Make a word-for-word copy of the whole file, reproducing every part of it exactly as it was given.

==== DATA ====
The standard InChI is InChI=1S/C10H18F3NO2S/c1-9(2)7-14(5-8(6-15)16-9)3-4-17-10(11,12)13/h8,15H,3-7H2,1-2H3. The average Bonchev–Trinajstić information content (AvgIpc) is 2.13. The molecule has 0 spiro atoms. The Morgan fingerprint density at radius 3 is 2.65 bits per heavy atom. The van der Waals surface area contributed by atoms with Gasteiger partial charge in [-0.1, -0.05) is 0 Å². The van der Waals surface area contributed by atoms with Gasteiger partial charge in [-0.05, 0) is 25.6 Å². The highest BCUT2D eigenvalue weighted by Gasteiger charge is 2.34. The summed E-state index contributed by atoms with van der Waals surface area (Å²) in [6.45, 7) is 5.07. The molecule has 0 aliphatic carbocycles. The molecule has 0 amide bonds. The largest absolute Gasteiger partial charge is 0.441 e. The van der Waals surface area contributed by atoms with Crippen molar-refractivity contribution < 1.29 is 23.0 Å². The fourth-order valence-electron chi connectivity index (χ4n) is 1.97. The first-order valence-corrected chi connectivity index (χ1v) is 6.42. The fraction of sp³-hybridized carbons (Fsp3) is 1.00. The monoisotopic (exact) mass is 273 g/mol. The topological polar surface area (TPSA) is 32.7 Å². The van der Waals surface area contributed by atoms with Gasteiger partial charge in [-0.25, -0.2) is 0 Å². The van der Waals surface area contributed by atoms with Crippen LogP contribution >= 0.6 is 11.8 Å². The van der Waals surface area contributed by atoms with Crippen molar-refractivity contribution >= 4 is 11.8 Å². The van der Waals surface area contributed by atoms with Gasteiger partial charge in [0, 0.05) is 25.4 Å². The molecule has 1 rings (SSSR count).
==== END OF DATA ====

The standard InChI is InChI=1S/C10H18F3NO2S/c1-9(2)7-14(5-8(6-15)16-9)3-4-17-10(11,12)13/h8,15H,3-7H2,1-2H3. The average Bonchev–Trinajstić information content (AvgIpc) is 2.13. The molecule has 0 spiro atoms. The Morgan fingerprint density at radius 3 is 2.65 bits per heavy atom. The van der Waals surface area contributed by atoms with Gasteiger partial charge in [-0.1, -0.05) is 0 Å². The van der Waals surface area contributed by atoms with Gasteiger partial charge in [-0.05, 0) is 25.6 Å². The highest BCUT2D eigenvalue weighted by Gasteiger charge is 2.34. The summed E-state index contributed by atoms with van der Waals surface area (Å²) in [6.45, 7) is 5.07. The molecule has 0 aliphatic carbocycles. The molecule has 0 amide bonds. The largest absolute Gasteiger partial charge is 0.441 e. The van der Waals surface area contributed by atoms with Crippen molar-refractivity contribution < 1.29 is 23.0 Å². The fourth-order valence-electron chi connectivity index (χ4n) is 1.97. The first-order valence-corrected chi connectivity index (χ1v) is 6.42. The fraction of sp³-hybridized carbons (Fsp3) is 1.00. The monoisotopic (exact) mass is 273 g/mol. The topological polar surface area (TPSA) is 32.7 Å². The van der Waals surface area contributed by atoms with Gasteiger partial charge in [-0.25, -0.2) is 0 Å². The van der Waals surface area contributed by atoms with Crippen LogP contribution >= 0.6 is 11.8 Å². The van der Waals surface area contributed by atoms with Crippen molar-refractivity contribution >= 4 is 11.8 Å². The van der Waals surface area contributed by atoms with Gasteiger partial charge in [0, 0.05) is 25.4 Å². The molecule has 1 rings (SSSR count).